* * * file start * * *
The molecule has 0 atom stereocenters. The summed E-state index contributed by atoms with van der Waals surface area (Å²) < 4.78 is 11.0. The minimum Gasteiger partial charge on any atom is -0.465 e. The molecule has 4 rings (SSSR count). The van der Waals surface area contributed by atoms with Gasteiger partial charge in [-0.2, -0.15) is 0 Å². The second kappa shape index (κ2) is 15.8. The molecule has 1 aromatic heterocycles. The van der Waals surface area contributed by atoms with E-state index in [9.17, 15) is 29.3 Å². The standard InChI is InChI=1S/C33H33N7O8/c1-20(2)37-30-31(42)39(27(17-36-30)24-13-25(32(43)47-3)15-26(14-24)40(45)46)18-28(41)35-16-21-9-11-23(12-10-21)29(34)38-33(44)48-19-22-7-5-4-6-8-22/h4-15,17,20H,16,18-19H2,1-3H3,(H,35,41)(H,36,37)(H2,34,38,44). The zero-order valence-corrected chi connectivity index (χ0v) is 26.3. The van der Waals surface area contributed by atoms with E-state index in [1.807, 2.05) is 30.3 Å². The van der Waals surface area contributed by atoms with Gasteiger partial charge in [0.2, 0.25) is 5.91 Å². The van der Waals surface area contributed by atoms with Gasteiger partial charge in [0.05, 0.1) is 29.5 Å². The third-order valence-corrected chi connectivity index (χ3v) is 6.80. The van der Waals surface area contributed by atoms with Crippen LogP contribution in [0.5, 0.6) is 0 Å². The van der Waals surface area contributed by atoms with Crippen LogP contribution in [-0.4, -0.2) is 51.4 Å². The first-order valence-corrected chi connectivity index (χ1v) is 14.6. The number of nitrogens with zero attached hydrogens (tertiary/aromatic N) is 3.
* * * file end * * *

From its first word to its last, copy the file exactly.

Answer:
The molecule has 0 atom stereocenters. The summed E-state index contributed by atoms with van der Waals surface area (Å²) < 4.78 is 11.0. The minimum Gasteiger partial charge on any atom is -0.465 e. The molecule has 4 rings (SSSR count). The van der Waals surface area contributed by atoms with Gasteiger partial charge in [-0.2, -0.15) is 0 Å². The second kappa shape index (κ2) is 15.8. The molecule has 1 aromatic heterocycles. The van der Waals surface area contributed by atoms with E-state index in [9.17, 15) is 29.3 Å². The standard InChI is InChI=1S/C33H33N7O8/c1-20(2)37-30-31(42)39(27(17-36-30)24-13-25(32(43)47-3)15-26(14-24)40(45)46)18-28(41)35-16-21-9-11-23(12-10-21)29(34)38-33(44)48-19-22-7-5-4-6-8-22/h4-15,17,20H,16,18-19H2,1-3H3,(H,35,41)(H,36,37)(H2,34,38,44). The zero-order valence-corrected chi connectivity index (χ0v) is 26.3. The van der Waals surface area contributed by atoms with E-state index in [1.807, 2.05) is 30.3 Å². The van der Waals surface area contributed by atoms with Gasteiger partial charge in [0.2, 0.25) is 5.91 Å². The van der Waals surface area contributed by atoms with Gasteiger partial charge in [0.05, 0.1) is 29.5 Å². The third-order valence-corrected chi connectivity index (χ3v) is 6.80. The van der Waals surface area contributed by atoms with Crippen LogP contribution in [0.5, 0.6) is 0 Å². The van der Waals surface area contributed by atoms with Crippen LogP contribution in [-0.4, -0.2) is 51.4 Å². The first-order valence-corrected chi connectivity index (χ1v) is 14.6. The number of nitrogens with zero attached hydrogens (tertiary/aromatic N) is 3.